Ohio Decides 2020: Ready for November
Small Changes Can Bring Big Improvements for Ohio’s Elections in the Fall
Our state was the first to transition how we concluded our primary in response to the global pandemic, and our county boards of elections got it done. It wasn’t perfect, but we did what was necessary to protect health and safety and preserve Ohioans’ rights as voters. As Ohio continues our fight against COVID-19, the time is now to prepare ourselves for the general election. Our state is a national leader in voter convenience and election integrity. Because we have a fundamentally strong system for voting, we do not require a rewrite of Ohio’s election laws, but rather we must act now to improve our existing system. Ohioans have traditionally enjoyed a set of convenient choices for how they want to vote, including four weeks of early voting in-person, four weeks of voting by mail, and convenient in-person voting on Election Day at a location near where they live. We should act now to preserve those choices and deliver an election experience very similar to what we have had for years, while protecting the integrity of our elections and the health of Ohioans.
Through our recent primary election experience, Ohio has learned valuable lessons that can be used to enhance access, security, and confidence in the voting system. Making small changes to current election law will make big improvements which will ensure that we run fair, safe, and accurate elections – and we can do it without any additional state taxpayer dollars. As we make these preparations, it’s important to remember that the date of the election is determined by the United States Constitution, and Ohio will not and cannot postpone the November 3 election date. Strengthening our current capabilities must be our priority.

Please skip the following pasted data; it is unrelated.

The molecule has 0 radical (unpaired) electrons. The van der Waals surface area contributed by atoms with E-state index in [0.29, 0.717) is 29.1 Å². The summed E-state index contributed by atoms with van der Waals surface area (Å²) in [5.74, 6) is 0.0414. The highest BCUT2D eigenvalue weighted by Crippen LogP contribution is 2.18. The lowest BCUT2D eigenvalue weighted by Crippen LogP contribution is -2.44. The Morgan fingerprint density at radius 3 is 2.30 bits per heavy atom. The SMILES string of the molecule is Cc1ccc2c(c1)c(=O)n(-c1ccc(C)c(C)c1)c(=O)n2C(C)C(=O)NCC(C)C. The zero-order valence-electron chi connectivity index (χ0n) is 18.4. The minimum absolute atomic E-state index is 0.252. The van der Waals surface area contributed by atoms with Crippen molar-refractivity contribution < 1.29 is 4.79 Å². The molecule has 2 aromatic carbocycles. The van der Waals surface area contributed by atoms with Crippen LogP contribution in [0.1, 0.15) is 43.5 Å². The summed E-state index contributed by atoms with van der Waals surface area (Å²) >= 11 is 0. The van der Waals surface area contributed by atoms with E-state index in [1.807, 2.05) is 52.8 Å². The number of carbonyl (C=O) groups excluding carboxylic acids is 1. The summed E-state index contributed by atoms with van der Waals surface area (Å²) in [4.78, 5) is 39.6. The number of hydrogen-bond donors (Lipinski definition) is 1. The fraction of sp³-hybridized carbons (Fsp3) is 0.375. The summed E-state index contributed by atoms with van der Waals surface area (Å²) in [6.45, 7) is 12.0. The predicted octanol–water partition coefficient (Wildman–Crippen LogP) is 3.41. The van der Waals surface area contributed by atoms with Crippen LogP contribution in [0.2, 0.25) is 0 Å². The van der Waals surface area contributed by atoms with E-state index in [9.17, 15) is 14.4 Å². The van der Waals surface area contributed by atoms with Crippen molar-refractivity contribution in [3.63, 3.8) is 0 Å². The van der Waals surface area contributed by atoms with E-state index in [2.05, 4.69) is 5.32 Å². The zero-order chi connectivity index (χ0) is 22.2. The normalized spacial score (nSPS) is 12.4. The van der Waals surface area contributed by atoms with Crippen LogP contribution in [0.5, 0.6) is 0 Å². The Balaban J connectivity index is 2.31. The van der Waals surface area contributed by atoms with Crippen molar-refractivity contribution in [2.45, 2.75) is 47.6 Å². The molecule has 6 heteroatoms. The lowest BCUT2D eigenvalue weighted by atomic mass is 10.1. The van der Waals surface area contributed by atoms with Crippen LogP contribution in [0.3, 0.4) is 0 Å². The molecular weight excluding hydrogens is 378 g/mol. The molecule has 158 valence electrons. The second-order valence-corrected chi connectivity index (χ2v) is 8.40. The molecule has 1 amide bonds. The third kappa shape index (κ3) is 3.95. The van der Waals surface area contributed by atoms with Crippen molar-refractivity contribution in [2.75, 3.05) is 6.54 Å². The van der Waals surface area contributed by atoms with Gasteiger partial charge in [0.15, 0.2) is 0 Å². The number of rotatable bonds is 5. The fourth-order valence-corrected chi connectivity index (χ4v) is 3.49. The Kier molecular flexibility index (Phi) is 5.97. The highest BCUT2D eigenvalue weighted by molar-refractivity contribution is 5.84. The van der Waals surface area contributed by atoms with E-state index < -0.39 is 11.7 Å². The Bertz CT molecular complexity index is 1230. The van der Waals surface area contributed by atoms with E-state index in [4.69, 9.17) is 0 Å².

Expanding the Absentee Request Deadline to Allow More Time for Mail Delivery. The three-day window between requesting a vote-by-mail ballot and election day is logistically impossible, creates a likelihood that voters will not receive their ballot on time, and encourages procrastination. The primary election clearly demonstrated that the United States Postal Service and our County Boards of Elections require more time between the deadline and election day in order to ensure every voter who requests a ballot can get one. A seven-day window is close enough to election day while still providing enough time for mail delivery. The deadline to request a vote-by-mail ballot should be the Tuesday before election day.
Allowing Voters to Request Their Vote-by-Mail Ballot Online. Requiring paper ballot requests doesn’t permit Ohioans to use the simple, secure technology we have available for virtually everything else we do. The dead-tree and wet ink request currently required is antiquated, slow, and doesn't meet the expectations of the citizens we serve. Eligible Ohioans can currently register to vote online, and they should be able to request absentee ballots securely online. This step has the added benefit of removing large amounts of physical mail from the postal system, easing the burden on them and allowing faster fulfillment of ballot requests at our county boards of elections.